A brisk, lightweight overview of the beginnings of the American Revolution, tracing the reactions of patriots and loyalists as news of the Battles of Lexington and Concord traveled from Boston through New York and Philadelphia to the southern states and abroad.
The text zigzags awkwardly between reporting of the battles themselves and the progress of the news, and extended flashbacks and flash-forwards to future events create an anthology of anecdotes rather than a synthesis. The narrative thread is overwhelmed by descriptions of major and minor participants in the action. Hallahan (Misfire, 1994) conscientiously studs his descriptions with striking details—Daniel Leonard’s gold-trimmed cloak, John Hancock’s ravenous appetite—but the parade of brief, stereotypical sketches inevitably palls without the evocation of a larger context. The description of the arrival of the news in New York has some flair, conveying the frantic scrambles of the city’s Loyalist aristocrats, and the “Philadelphia” chapter offers memorable vignettes of women who claimed the Revolution as their own cause. That chapter also reflects Pennsylvania’s religious diversity, but African-Americans and the substantial number of non-British immigrants get short shrift throughout. Instead, Hallahan recapitulates already-familiar material, such as George Washington’s competition with Charles Lee for the command of the Continental Army, and the delivery of Patrick Henry’s “Give me liberty or give me death” speech at the Second Virginia Convention earlier in 1775. Discussions of major figures are marred by sweeping, unsupportable pronouncements (such as Hallahan’s claim that Samuel Adams “invented the art of revolution”). The last chapter offers follow-up information on the major characters; a useful appendix lists “Drumbeats toward Revolution” from 1760 to 1775.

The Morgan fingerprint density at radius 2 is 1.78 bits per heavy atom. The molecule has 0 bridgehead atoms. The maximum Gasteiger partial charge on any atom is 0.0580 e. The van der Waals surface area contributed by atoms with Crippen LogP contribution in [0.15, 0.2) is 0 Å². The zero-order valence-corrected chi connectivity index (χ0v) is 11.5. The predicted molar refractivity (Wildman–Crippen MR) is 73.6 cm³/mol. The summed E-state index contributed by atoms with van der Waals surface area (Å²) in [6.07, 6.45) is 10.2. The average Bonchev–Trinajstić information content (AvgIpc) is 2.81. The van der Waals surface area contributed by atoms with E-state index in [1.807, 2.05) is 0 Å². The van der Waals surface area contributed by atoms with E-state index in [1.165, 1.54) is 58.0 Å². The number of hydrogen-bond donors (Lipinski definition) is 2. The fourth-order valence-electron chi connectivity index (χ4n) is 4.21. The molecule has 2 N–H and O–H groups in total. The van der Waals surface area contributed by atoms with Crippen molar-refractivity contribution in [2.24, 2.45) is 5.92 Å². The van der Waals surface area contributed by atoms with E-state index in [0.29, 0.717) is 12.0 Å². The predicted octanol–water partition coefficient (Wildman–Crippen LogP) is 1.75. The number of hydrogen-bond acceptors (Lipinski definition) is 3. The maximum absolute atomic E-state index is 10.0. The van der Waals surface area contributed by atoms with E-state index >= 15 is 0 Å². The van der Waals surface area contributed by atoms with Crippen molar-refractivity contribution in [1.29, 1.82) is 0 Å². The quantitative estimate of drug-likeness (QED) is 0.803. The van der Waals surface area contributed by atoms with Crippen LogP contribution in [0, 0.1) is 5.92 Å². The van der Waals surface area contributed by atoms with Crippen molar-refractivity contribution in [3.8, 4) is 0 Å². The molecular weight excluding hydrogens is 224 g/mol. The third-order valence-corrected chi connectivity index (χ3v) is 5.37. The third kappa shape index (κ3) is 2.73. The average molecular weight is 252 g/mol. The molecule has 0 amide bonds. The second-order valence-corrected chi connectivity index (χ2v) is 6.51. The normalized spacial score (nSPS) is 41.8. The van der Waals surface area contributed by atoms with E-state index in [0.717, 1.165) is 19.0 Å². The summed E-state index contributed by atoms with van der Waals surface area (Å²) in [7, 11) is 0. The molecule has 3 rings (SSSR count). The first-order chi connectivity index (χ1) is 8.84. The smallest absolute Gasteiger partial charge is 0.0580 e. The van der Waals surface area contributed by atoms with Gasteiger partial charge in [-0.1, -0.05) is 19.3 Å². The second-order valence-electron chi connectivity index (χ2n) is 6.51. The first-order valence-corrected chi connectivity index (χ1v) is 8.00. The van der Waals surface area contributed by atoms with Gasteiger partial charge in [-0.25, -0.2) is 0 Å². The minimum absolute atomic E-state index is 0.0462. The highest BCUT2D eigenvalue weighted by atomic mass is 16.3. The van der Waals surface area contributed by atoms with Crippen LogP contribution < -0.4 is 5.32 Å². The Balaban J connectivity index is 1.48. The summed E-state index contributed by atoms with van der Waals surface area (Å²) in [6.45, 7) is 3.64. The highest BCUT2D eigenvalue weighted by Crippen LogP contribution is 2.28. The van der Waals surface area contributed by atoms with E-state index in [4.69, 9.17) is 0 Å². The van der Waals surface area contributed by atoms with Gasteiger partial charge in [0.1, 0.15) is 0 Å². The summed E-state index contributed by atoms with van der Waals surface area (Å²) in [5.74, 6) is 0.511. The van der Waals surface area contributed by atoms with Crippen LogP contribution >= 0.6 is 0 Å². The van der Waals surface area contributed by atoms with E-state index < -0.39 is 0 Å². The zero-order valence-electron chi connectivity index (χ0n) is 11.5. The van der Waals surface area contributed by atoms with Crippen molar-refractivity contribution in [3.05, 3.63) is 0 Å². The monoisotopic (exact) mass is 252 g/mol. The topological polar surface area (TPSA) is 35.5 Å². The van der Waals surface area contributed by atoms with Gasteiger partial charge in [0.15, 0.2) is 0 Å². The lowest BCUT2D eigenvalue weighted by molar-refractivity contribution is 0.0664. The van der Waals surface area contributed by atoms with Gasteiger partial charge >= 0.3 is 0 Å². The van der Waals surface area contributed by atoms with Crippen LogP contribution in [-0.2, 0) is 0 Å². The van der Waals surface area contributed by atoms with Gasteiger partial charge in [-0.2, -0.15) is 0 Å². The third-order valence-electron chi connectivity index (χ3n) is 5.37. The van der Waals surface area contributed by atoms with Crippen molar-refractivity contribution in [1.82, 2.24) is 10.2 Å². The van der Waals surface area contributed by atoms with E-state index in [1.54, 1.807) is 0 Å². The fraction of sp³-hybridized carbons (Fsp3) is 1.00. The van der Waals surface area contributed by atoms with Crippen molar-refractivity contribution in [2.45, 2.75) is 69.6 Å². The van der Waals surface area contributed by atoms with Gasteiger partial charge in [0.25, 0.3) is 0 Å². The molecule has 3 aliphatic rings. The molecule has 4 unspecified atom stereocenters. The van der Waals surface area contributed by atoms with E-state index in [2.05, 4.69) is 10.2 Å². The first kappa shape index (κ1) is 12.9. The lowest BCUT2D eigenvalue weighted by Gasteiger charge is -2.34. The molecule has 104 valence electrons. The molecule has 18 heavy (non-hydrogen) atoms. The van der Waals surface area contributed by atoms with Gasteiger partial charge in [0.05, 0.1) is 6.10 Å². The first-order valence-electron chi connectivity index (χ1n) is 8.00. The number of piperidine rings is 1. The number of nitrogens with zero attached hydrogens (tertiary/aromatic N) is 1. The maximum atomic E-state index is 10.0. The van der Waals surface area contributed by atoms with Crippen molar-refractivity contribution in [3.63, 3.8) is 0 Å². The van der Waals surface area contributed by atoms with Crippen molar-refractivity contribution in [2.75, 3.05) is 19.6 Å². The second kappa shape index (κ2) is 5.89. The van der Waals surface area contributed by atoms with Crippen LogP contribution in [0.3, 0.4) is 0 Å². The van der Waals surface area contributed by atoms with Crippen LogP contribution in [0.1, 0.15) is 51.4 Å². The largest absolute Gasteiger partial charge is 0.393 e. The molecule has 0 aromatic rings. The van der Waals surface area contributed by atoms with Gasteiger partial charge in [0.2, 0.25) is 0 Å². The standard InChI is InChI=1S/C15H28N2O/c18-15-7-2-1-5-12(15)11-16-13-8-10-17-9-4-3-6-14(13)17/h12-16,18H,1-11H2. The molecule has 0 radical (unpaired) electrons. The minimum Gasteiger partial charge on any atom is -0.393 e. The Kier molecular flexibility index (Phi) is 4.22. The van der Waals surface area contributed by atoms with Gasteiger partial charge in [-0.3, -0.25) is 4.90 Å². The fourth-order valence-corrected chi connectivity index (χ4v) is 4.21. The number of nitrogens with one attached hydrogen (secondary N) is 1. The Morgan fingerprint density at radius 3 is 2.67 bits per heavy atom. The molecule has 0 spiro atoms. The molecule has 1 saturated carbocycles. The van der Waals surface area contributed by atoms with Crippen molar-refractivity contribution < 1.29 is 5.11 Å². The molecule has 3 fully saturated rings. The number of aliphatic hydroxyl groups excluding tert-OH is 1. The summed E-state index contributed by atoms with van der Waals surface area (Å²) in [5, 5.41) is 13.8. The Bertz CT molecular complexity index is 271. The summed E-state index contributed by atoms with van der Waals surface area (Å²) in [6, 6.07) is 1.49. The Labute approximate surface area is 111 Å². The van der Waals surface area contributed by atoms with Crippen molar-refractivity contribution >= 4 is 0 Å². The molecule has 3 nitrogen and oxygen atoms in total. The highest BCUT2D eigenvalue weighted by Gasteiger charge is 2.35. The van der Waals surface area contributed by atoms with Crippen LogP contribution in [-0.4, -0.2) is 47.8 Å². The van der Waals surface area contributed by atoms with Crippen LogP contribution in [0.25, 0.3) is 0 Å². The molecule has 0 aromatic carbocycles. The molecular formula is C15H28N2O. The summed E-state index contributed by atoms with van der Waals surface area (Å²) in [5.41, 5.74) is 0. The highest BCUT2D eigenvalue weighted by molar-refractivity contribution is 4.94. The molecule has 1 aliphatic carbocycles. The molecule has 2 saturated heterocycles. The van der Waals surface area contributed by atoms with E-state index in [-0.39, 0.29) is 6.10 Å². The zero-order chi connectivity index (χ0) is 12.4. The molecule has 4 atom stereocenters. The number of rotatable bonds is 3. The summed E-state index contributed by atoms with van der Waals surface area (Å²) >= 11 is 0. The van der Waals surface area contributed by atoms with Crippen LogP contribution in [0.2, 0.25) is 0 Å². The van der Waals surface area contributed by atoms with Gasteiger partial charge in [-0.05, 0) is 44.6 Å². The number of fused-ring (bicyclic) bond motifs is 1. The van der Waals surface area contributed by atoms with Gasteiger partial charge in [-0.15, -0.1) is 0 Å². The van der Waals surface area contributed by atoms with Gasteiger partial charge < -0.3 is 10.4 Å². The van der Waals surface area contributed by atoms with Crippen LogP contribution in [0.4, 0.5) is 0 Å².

The premise has the potential to pull together a wide range of responses to the first battles of the Revolution, but slick, simplistic prose and one-dimensional characterizations create the flat effect of advertising copy, not the complexity and texture of history. (illustrations)